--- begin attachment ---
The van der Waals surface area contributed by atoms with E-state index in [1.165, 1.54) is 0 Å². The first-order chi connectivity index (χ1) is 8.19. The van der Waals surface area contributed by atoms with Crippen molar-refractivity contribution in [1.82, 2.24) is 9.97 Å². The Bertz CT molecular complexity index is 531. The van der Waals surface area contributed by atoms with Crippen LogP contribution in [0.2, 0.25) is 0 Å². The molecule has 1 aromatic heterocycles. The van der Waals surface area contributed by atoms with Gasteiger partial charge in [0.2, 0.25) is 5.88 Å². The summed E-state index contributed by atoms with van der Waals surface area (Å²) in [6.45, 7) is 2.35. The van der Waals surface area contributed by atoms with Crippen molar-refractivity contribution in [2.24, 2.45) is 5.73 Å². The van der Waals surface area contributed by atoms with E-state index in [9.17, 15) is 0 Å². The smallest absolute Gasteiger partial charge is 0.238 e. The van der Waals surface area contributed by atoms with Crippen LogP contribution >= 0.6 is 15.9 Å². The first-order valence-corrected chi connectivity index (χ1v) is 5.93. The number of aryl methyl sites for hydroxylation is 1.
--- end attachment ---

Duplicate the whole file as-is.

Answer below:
The van der Waals surface area contributed by atoms with E-state index in [1.165, 1.54) is 0 Å². The first-order chi connectivity index (χ1) is 8.19. The van der Waals surface area contributed by atoms with Crippen molar-refractivity contribution in [1.82, 2.24) is 9.97 Å². The Bertz CT molecular complexity index is 531. The van der Waals surface area contributed by atoms with Crippen LogP contribution in [0.2, 0.25) is 0 Å². The molecule has 1 aromatic heterocycles. The van der Waals surface area contributed by atoms with Gasteiger partial charge in [0.2, 0.25) is 5.88 Å². The summed E-state index contributed by atoms with van der Waals surface area (Å²) in [6.45, 7) is 2.35. The van der Waals surface area contributed by atoms with Crippen molar-refractivity contribution in [2.24, 2.45) is 5.73 Å². The van der Waals surface area contributed by atoms with E-state index in [9.17, 15) is 0 Å². The smallest absolute Gasteiger partial charge is 0.238 e. The van der Waals surface area contributed by atoms with Crippen LogP contribution >= 0.6 is 15.9 Å². The first-order valence-corrected chi connectivity index (χ1v) is 5.93. The number of aryl methyl sites for hydroxylation is 1.